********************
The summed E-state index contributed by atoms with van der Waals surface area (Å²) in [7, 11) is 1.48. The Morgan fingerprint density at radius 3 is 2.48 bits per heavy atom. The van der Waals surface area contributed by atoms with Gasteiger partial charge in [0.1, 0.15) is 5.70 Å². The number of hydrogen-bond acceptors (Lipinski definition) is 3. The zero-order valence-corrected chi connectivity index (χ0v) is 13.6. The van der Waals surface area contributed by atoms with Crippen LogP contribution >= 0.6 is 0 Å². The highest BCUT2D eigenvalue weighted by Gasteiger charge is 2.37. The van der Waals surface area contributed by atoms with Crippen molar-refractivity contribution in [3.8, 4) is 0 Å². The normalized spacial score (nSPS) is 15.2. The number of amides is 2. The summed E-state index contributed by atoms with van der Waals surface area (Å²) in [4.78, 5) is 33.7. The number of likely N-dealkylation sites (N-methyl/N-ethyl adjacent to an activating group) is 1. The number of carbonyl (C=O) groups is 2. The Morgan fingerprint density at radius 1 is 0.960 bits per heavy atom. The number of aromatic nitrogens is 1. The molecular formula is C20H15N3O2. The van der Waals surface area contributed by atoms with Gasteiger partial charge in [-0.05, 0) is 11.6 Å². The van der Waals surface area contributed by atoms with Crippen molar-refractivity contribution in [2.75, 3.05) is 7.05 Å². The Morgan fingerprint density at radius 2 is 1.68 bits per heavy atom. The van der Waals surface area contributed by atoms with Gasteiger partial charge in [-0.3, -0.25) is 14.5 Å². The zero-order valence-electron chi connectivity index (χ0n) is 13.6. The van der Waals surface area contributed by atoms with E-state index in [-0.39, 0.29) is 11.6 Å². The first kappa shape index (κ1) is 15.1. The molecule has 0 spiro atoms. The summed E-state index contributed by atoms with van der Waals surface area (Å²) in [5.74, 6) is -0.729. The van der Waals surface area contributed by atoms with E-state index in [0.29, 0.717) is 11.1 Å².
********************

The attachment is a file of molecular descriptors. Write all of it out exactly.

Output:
The summed E-state index contributed by atoms with van der Waals surface area (Å²) in [7, 11) is 1.48. The Morgan fingerprint density at radius 3 is 2.48 bits per heavy atom. The van der Waals surface area contributed by atoms with Gasteiger partial charge in [0.1, 0.15) is 5.70 Å². The number of hydrogen-bond acceptors (Lipinski definition) is 3. The zero-order valence-corrected chi connectivity index (χ0v) is 13.6. The van der Waals surface area contributed by atoms with Crippen LogP contribution >= 0.6 is 0 Å². The highest BCUT2D eigenvalue weighted by Gasteiger charge is 2.37. The van der Waals surface area contributed by atoms with Crippen molar-refractivity contribution in [3.8, 4) is 0 Å². The normalized spacial score (nSPS) is 15.2. The number of amides is 2. The summed E-state index contributed by atoms with van der Waals surface area (Å²) in [4.78, 5) is 33.7. The number of likely N-dealkylation sites (N-methyl/N-ethyl adjacent to an activating group) is 1. The number of carbonyl (C=O) groups is 2. The Morgan fingerprint density at radius 1 is 0.960 bits per heavy atom. The number of aromatic nitrogens is 1. The molecular formula is C20H15N3O2. The van der Waals surface area contributed by atoms with Gasteiger partial charge in [-0.05, 0) is 11.6 Å². The van der Waals surface area contributed by atoms with Crippen molar-refractivity contribution in [2.75, 3.05) is 7.05 Å². The Morgan fingerprint density at radius 2 is 1.68 bits per heavy atom. The van der Waals surface area contributed by atoms with Gasteiger partial charge in [-0.3, -0.25) is 14.5 Å². The zero-order valence-electron chi connectivity index (χ0n) is 13.6. The van der Waals surface area contributed by atoms with E-state index in [-0.39, 0.29) is 11.6 Å². The first kappa shape index (κ1) is 15.1. The molecule has 0 spiro atoms. The summed E-state index contributed by atoms with van der Waals surface area (Å²) in [5.74, 6) is -0.729. The van der Waals surface area contributed by atoms with E-state index in [0.29, 0.717) is 11.1 Å².